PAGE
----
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What is flu season likely to bring in an era of COVID-19?

The emergence of COVID-19 has brought with it a steep decline in another—but common—viral infection: the flu.

As the United States prepares for the 2021-22 influenza season that begins in October, questions abound regarding how to deal with the two viruses at the same time, including the safety and effectiveness of taking two different vaccines.

The bottom line is that most people need both vaccines to ensure the best health outcomes, according to Jason R. McKnight, MD, a clinical assistant professor with the Department of Primary Care and Population Health in the Texas A&M University College of Medicine.

“We’re talking about two different types of viruses,” he said. “Influenza is typically an infection of the upper respiratory tract, affecting your sinuses, nasal passages, upper airways and so on. While influenza can progress to your lungs and turn into pneumonia, that tends to occur mainly in chronically ill people or those with suppressed immune systems. Most people recover from the flu in about a week.”

COVID-19, on the other hand, can have similar symptoms, but more classically affects the lower respiratory tract. Some coronaviruses cause symptoms similar to the common cold, and are mild and clear up in a few days. Others, like Severe Acute Respiratory Syndrome (SARS), Middle East Respiratory Syndrome (MERS) and COVID-19, can be lethal.

“Last year, the number of influenza cases in the United States and around the world dropped significantly,” McKnight said. “That’s because just about everyone was on board with wearing masks, washing their hands and social distancing. More people stayed home when they felt sick. So while some people did get the flu, we didn’t see the spikes or major outbreaks that we usually see.”

This year, he warns, might be very different.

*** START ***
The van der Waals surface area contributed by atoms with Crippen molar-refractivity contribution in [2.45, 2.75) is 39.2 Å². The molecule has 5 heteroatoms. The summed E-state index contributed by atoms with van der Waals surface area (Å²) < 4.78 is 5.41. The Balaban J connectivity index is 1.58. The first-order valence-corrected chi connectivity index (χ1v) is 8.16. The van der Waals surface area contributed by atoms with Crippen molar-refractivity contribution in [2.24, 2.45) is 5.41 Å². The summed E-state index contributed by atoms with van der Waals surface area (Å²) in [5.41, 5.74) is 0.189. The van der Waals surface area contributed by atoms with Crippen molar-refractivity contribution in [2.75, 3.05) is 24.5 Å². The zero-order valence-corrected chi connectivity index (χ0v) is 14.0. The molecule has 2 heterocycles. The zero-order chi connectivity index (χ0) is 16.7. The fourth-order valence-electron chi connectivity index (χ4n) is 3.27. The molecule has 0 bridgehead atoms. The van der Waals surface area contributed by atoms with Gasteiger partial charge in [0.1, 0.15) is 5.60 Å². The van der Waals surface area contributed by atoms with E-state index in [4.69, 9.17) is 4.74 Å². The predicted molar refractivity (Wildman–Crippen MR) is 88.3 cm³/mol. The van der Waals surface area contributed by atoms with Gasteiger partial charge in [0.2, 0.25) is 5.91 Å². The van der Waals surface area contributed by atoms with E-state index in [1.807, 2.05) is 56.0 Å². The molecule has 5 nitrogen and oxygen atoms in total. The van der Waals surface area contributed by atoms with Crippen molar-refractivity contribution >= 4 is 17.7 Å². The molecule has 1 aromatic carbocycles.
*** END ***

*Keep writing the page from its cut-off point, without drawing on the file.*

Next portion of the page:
“Over the last few months, the majority of people have become more relaxed and have returned to the way things were before COVID,” McKnight said.

As a result, McKnight predicts that the nation overall may see a more typical flu season this year.

“Despite this, people who practice safe habits could stay healthier,” he said. “If you continue to wear a mask and avoid large groups, then your individual risk even this year is fairly low. And if you experience any symptoms, it’s best to just stay home.”

McKnight also recommends that individuals get vaccinations for both influenza and COVID-19.

“Getting a flu vaccine is still the best way to keep from getting seriously ill if you are infected with influenza,” he said. “The same is true for the COVID-19 vaccine. People need both.”

There’s another important reason for getting both, McKnight said.

“The nation’s health care system already is strained by the care required for COVID-19 patients,” he said. “If we have to add the standard year’s-worth of flu cases and hospitalizations on top of that, we are all in for a long and sad winter.”

Media contact: Dee Dee Grays,, 979.436.0611

Lindsey Hendrix

Program Assistant

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